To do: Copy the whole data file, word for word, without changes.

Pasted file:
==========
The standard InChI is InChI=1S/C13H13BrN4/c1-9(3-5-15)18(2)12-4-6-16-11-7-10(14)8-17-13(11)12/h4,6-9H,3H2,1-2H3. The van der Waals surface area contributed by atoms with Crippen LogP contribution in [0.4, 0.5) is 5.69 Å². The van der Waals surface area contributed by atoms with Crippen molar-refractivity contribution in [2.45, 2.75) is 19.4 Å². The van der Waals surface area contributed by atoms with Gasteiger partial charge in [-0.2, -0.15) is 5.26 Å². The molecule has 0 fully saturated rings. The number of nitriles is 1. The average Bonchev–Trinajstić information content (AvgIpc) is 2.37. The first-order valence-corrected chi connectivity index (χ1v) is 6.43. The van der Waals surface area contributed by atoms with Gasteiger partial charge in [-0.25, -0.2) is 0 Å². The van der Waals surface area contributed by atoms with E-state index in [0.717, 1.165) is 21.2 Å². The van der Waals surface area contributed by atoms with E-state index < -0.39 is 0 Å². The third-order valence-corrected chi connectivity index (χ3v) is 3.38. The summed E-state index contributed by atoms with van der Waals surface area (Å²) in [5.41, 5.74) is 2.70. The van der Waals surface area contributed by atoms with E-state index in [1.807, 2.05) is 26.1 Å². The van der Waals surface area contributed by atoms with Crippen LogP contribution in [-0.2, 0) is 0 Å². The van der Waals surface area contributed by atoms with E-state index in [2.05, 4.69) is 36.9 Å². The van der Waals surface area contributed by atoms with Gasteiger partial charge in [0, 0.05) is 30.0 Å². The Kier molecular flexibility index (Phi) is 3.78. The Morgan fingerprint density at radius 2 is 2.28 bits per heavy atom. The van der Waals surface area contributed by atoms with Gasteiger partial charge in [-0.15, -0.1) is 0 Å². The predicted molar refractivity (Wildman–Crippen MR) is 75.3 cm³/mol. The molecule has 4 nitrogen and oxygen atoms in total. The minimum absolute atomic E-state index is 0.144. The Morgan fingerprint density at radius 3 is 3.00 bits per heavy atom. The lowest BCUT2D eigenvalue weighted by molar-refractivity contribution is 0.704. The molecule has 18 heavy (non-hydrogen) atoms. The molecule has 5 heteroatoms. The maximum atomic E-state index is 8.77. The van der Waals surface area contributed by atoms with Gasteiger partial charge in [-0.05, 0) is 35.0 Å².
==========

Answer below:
The standard InChI is InChI=1S/C13H13BrN4/c1-9(3-5-15)18(2)12-4-6-16-11-7-10(14)8-17-13(11)12/h4,6-9H,3H2,1-2H3. The van der Waals surface area contributed by atoms with Crippen LogP contribution in [0.4, 0.5) is 5.69 Å². The van der Waals surface area contributed by atoms with Crippen molar-refractivity contribution in [2.45, 2.75) is 19.4 Å². The van der Waals surface area contributed by atoms with Gasteiger partial charge in [-0.2, -0.15) is 5.26 Å². The molecule has 0 fully saturated rings. The number of nitriles is 1. The average Bonchev–Trinajstić information content (AvgIpc) is 2.37. The first-order valence-corrected chi connectivity index (χ1v) is 6.43. The van der Waals surface area contributed by atoms with Gasteiger partial charge in [-0.25, -0.2) is 0 Å². The van der Waals surface area contributed by atoms with E-state index in [0.717, 1.165) is 21.2 Å². The van der Waals surface area contributed by atoms with E-state index < -0.39 is 0 Å². The third-order valence-corrected chi connectivity index (χ3v) is 3.38. The summed E-state index contributed by atoms with van der Waals surface area (Å²) in [5.41, 5.74) is 2.70. The van der Waals surface area contributed by atoms with E-state index in [1.807, 2.05) is 26.1 Å². The van der Waals surface area contributed by atoms with Crippen LogP contribution in [-0.2, 0) is 0 Å². The van der Waals surface area contributed by atoms with E-state index in [2.05, 4.69) is 36.9 Å². The van der Waals surface area contributed by atoms with Gasteiger partial charge in [0, 0.05) is 30.0 Å². The Kier molecular flexibility index (Phi) is 3.78. The Morgan fingerprint density at radius 2 is 2.28 bits per heavy atom. The van der Waals surface area contributed by atoms with Gasteiger partial charge in [-0.15, -0.1) is 0 Å². The predicted molar refractivity (Wildman–Crippen MR) is 75.3 cm³/mol. The molecule has 4 nitrogen and oxygen atoms in total. The minimum absolute atomic E-state index is 0.144. The Morgan fingerprint density at radius 3 is 3.00 bits per heavy atom. The lowest BCUT2D eigenvalue weighted by molar-refractivity contribution is 0.704. The molecule has 18 heavy (non-hydrogen) atoms. The molecule has 5 heteroatoms. The maximum atomic E-state index is 8.77. The van der Waals surface area contributed by atoms with Gasteiger partial charge in [-0.05, 0) is 35.0 Å².